"A Haven For Women (Right Next To the Recliners)"

By MOLLY ROSE KAUFMAN and JENN BAIN

NEIGHBORHOOD REPORT: UNION SQUARE

Published: January 16, 2005

 

In a city where there are no blank spaces, in a store where everything is for sale, there is a place where women can simply go. The store is ABC Carpet & Home, the elegant home furnishings store at 19th Street and Broadway. The place is a sprawling red tent made from hundreds of silk scarves and a few well-placed nails. The tent has become a sanctuary amid the Italian leather sofas and vintage pedestal tables, a quiet spot where women have recently been seen napping, crying to strangers and, this being New York, exchanging business cards.

 

Andrea Horner, a Columbia student, has been standing guard at the entrance to the tent. Her job included asking women to take off their shoes and explaining to men that they were not allowed inside, where strategically placed tea candles and beaded lamps made for some of the best lighting in town.

 

''Every time I come here, I feel like I am reconnecting to myself,'' Ms. Horner said. She encouraged visitors to get as comfortable as possible on the chaise longue or among the piles of jewel-toned silk pillows. And they did: rarely are professional New York women seen sleeping in their socks in public.

 

This unexpected oasis is the centerpiece of a temporary exhibit on the store's second floor that runs through today, and includes workshops, a photography show and a giant tree. It took shape through the efforts of Paulette Cole, ABC's chief executive, and the playwright Eve Ensler, as an outgrowth of her latest work, ''The Good Body.''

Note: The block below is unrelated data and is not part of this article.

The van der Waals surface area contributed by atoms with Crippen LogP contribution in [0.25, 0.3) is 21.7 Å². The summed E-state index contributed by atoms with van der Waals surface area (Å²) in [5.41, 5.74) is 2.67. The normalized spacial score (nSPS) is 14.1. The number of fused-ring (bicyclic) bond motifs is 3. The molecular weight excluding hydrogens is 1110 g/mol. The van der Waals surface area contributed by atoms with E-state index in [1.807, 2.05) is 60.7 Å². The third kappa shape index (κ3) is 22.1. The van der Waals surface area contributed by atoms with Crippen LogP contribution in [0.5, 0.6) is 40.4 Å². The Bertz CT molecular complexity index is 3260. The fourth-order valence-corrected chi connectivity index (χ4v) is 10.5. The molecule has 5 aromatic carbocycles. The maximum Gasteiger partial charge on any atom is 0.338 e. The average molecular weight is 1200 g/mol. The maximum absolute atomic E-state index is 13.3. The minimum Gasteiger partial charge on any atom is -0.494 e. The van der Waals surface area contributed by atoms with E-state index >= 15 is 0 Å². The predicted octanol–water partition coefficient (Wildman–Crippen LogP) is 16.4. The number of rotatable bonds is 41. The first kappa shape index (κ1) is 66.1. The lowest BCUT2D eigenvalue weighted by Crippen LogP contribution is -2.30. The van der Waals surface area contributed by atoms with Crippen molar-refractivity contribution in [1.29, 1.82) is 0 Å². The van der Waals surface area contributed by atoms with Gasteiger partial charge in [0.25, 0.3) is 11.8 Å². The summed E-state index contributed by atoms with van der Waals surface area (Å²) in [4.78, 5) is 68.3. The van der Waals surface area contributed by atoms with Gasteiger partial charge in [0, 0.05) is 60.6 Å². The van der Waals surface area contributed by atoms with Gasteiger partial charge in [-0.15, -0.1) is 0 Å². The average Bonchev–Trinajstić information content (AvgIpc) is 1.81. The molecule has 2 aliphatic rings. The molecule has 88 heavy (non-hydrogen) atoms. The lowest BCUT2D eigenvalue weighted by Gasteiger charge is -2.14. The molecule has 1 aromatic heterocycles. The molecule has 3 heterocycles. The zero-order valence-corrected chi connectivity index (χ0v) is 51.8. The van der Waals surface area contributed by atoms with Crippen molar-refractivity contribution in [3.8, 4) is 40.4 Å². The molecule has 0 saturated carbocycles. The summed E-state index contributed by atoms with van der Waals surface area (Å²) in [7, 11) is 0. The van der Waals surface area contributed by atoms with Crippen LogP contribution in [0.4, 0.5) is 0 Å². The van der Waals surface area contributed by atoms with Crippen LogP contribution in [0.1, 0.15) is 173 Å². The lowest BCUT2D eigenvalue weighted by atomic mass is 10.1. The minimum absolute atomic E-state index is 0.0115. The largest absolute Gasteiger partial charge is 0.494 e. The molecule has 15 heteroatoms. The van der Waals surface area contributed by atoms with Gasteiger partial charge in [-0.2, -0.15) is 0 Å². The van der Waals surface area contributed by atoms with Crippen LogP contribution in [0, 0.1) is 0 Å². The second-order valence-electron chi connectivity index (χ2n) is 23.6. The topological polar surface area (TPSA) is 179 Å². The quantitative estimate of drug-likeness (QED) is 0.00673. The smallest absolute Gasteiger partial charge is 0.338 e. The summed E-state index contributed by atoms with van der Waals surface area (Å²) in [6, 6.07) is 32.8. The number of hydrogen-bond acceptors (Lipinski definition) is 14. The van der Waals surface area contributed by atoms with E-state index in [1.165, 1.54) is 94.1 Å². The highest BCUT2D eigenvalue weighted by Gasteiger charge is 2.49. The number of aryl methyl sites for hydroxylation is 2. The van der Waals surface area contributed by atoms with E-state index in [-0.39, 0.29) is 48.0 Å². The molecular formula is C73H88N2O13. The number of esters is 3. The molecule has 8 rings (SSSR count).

''It was more than just an exhibit,'' said Lourdes Hern?ez-Cordero, a repeat visitor. ''It was alive. It was a space that changed with every single person who walked into that tent.''

 

For many women, the tent brought to mind Anita Diamant's best-selling 1997 novel, ''The Red Tent.'' In the book, set in biblical times, women were forced to go to the red tent during menstruation. Freed from everyday duties, they were able to talk openly within that space, where vital decisions were made about marriage and business, and bonds were solidified.

 

''Women go places to get things done,'' said Sarah Kirshen, a graduate student at Columbia, ''the beauty parlor, the Laundromat, or you take your kid to the park. It is a duty that is based in someone else.''

 

In this modern-day tent, women found they were able to let go of the burdens of their hectic lives, concentrate on themselves and forge connections. Perhaps this is what Ms. Ensler had in mind at the dedication ceremony when she said, ''Use this as a revolutionary space.'' MOLLY ROSE KAUFMAN and JENN BAIN